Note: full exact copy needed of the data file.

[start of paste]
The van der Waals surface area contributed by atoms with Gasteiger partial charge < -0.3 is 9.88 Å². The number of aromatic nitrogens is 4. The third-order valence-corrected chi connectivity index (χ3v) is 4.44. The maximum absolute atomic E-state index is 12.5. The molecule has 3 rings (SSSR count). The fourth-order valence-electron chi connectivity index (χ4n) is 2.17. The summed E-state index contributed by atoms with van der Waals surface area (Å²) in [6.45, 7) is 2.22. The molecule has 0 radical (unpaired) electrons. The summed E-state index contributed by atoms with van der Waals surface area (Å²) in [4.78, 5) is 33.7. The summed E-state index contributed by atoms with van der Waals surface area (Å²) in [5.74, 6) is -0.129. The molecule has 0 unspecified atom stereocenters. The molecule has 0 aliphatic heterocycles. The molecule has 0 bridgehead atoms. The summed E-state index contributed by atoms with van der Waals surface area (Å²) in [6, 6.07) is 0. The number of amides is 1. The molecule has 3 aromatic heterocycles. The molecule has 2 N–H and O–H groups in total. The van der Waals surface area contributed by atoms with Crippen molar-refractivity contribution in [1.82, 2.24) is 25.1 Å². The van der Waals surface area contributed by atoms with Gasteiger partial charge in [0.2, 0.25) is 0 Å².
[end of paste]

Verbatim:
The van der Waals surface area contributed by atoms with Gasteiger partial charge < -0.3 is 9.88 Å². The number of aromatic nitrogens is 4. The third-order valence-corrected chi connectivity index (χ3v) is 4.44. The maximum absolute atomic E-state index is 12.5. The molecule has 3 rings (SSSR count). The fourth-order valence-electron chi connectivity index (χ4n) is 2.17. The summed E-state index contributed by atoms with van der Waals surface area (Å²) in [6.45, 7) is 2.22. The molecule has 0 radical (unpaired) electrons. The summed E-state index contributed by atoms with van der Waals surface area (Å²) in [4.78, 5) is 33.7. The summed E-state index contributed by atoms with van der Waals surface area (Å²) in [5.74, 6) is -0.129. The molecule has 0 unspecified atom stereocenters. The molecule has 0 aliphatic heterocycles. The molecule has 0 bridgehead atoms. The summed E-state index contributed by atoms with van der Waals surface area (Å²) in [6, 6.07) is 0. The number of amides is 1. The molecule has 3 aromatic heterocycles. The molecule has 2 N–H and O–H groups in total. The van der Waals surface area contributed by atoms with Crippen molar-refractivity contribution in [1.82, 2.24) is 25.1 Å². The van der Waals surface area contributed by atoms with Gasteiger partial charge in [0.2, 0.25) is 0 Å².